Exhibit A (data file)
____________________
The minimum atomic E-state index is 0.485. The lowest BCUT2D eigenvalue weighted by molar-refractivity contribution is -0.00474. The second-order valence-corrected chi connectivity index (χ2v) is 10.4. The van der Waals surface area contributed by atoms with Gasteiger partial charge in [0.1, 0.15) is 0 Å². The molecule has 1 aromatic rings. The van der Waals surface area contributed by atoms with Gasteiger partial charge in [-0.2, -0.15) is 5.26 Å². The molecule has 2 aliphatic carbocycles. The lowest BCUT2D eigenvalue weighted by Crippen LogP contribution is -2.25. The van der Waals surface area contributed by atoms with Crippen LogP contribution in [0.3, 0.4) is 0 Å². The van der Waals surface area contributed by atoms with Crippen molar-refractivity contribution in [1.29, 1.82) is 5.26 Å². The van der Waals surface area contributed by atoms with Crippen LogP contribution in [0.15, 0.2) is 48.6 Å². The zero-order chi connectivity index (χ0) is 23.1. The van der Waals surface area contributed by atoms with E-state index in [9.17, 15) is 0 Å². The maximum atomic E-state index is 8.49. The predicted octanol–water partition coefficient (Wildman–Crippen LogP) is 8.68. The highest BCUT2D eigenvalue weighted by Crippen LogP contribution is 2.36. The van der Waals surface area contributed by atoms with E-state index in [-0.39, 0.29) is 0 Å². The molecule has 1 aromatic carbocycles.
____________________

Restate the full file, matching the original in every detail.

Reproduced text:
The minimum atomic E-state index is 0.485. The lowest BCUT2D eigenvalue weighted by molar-refractivity contribution is -0.00474. The second-order valence-corrected chi connectivity index (χ2v) is 10.4. The van der Waals surface area contributed by atoms with Gasteiger partial charge in [0.1, 0.15) is 0 Å². The molecule has 1 aromatic rings. The van der Waals surface area contributed by atoms with Gasteiger partial charge in [-0.2, -0.15) is 5.26 Å². The molecule has 2 aliphatic carbocycles. The lowest BCUT2D eigenvalue weighted by Crippen LogP contribution is -2.25. The van der Waals surface area contributed by atoms with Crippen LogP contribution in [0.3, 0.4) is 0 Å². The van der Waals surface area contributed by atoms with Crippen molar-refractivity contribution in [1.29, 1.82) is 5.26 Å². The van der Waals surface area contributed by atoms with Crippen LogP contribution in [0.15, 0.2) is 48.6 Å². The zero-order chi connectivity index (χ0) is 23.1. The van der Waals surface area contributed by atoms with E-state index in [9.17, 15) is 0 Å². The maximum atomic E-state index is 8.49. The predicted octanol–water partition coefficient (Wildman–Crippen LogP) is 8.68. The highest BCUT2D eigenvalue weighted by Crippen LogP contribution is 2.36. The van der Waals surface area contributed by atoms with E-state index in [-0.39, 0.29) is 0 Å². The molecule has 1 aromatic carbocycles.